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Your last-minute election cheat sheet

Not sure who to vote for? Paula Matthewson has summed it up for you.

It’s time. After eight long weeks of politicians gabbling at journalists and tripping over everyday people in shopping centres and schools as they campaigned for Australia’s vote, it’s now your turn to have a say.
By lodging a vote on Saturday July 2, you can help decide whether Bill Shorten’s Labor or Malcolm Turnbull’s Coalition will run the country for the next three years.
During the election campaign, the two men showed they have different priorities for Australia, and different approaches to ensuring these priorities are delivered to voters.
Shorten’s approach is best explained in one of his campaign slogans: “putting people first”. The Labor leader has argued it is more important to spend money now on improving health and education services than on repairing the budget. He also believes a healthy workforce and educated community will lead to economic growth and the creation of more jobs in the future.
But in the short term this means Labor’s budget bottom line will be worse than if the Coalition remained in government.
Malcolm Turnbull
Shorten has also promised to bring on a parliamentary vote on same sex marriage as soon as he is sworn in as prime minister, whereas Turnbull will proceed with a peoples’ vote – or plebiscite – on SSM if he is re-elected.
In contrast to Labor, the Coalition aims to repair the economy with tax cuts for business, starting off with cuts for smaller businesses in the next three years, and then increasingly bigger companies over the next ten years.
Turnbull argues the companies that receive tax cuts would use the additional money to expand their businesses and take on additional staff. Accordingly, his approach is also contained in an election campaign slogan, namely the one about having “a plan” for “jobs and growth”.
There’s a lot more detail from both alternative governments, of course, including different approaches to child care, family violence, roads, public transport, tax avoidance by big companies, national security and asylum seekers.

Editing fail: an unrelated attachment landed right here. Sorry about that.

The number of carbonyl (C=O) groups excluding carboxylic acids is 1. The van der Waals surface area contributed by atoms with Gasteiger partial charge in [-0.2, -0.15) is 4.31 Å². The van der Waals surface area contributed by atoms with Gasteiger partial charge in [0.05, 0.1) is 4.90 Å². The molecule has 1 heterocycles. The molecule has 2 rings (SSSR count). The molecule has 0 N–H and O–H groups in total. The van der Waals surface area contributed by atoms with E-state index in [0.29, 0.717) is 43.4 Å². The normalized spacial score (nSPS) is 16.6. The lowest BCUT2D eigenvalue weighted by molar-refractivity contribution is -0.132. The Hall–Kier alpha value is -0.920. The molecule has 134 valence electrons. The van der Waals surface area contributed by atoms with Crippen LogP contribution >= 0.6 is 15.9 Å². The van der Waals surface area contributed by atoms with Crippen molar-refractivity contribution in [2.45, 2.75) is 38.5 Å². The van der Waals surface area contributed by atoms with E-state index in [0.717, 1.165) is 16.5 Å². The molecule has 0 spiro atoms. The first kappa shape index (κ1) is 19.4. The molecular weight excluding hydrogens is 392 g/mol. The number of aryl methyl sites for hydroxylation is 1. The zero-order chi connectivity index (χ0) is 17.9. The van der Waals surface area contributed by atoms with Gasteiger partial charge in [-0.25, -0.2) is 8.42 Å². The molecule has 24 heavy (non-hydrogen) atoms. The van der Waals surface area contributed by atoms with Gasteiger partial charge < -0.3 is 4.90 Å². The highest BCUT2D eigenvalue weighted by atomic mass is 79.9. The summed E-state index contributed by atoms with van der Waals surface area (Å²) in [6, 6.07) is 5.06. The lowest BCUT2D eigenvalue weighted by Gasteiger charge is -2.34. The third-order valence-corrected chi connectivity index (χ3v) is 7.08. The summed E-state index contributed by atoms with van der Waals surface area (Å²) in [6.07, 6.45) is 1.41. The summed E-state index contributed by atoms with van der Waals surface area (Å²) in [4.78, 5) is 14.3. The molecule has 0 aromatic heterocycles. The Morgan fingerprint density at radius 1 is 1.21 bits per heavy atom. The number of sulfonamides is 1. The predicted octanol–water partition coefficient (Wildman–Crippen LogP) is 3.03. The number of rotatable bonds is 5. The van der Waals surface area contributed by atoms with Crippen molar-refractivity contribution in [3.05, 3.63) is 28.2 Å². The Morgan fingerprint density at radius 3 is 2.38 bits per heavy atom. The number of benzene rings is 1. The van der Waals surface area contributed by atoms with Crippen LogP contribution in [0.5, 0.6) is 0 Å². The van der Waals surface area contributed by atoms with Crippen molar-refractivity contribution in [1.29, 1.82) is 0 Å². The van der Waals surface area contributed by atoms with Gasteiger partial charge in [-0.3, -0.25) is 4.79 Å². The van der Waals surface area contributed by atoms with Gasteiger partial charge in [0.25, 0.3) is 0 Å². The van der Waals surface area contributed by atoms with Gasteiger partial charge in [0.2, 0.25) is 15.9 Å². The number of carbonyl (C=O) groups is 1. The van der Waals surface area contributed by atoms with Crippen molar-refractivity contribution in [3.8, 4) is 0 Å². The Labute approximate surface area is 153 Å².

After giving voters so much to think about before deciding who to support, it’s a shame both sides then resorted to insulting our intelligence with blatant scare campaigns about their opponents.
Bill Shorten
Labor has tried to make us anxious about Turnbull wanting to sell off Medicare, while the Coalition wants us to believe a Labor government would bring hordes of asylum seekers to our shores.
Neither accusation is anywhere near the truth.
So it’s no wonder that voters who are fed up with being treated as fools by the two major parties are looking at other voting options for this weekend.
Almost one third of voters have told opinion pollsters they’ll vote for Green, minor party or independent candidates this time around.
And if enough of these crossbench candidates are elected, leaving Labor and the Coalition with less than the 76 votes they need to form government in their own right, they would hold the deciding vote – or balance of power – in the new parliament.
This would make Labor or the Coalition dependent on the crossbenchers to remain in government, just as former Labor PM Julia Gillard was in 2010. This could be a good or a bad thing, depending on what type of demands the crossbenchers make in return for their support.
They might want restrictions on poker machines, as independent MP Andrew Wilkie did in 2010, or the introduction of a price on greenhouse gas emissions, as the Greens did in the same year. Or improved access to better internet through the NBN, which was one of the demands from country independents Tony Windsor and Rob Oakeshott.
Wilkie and the Greens are likely to be re-elected this time around, and although Windsor and Oakeshott are in the running there is less chance they’ll be successful. It’s possible though that one of Nick Xenophon’s candidates, Rebekha Sharkie, will be elected. If she is, Sharkie will want the new government to protect jobs in South Australia.
This means our new parliament could take a number of forms after the votes are counted on Saturday night.
What’s important is that it will be the parliament that we, as voters, have chosen by exercising our democratic right to vote. Be sure to add your voice to that decision-making process by voting on July 2.
You can locate the nearest polling booth by entering your postcode at the Australian Electoral Commission website.

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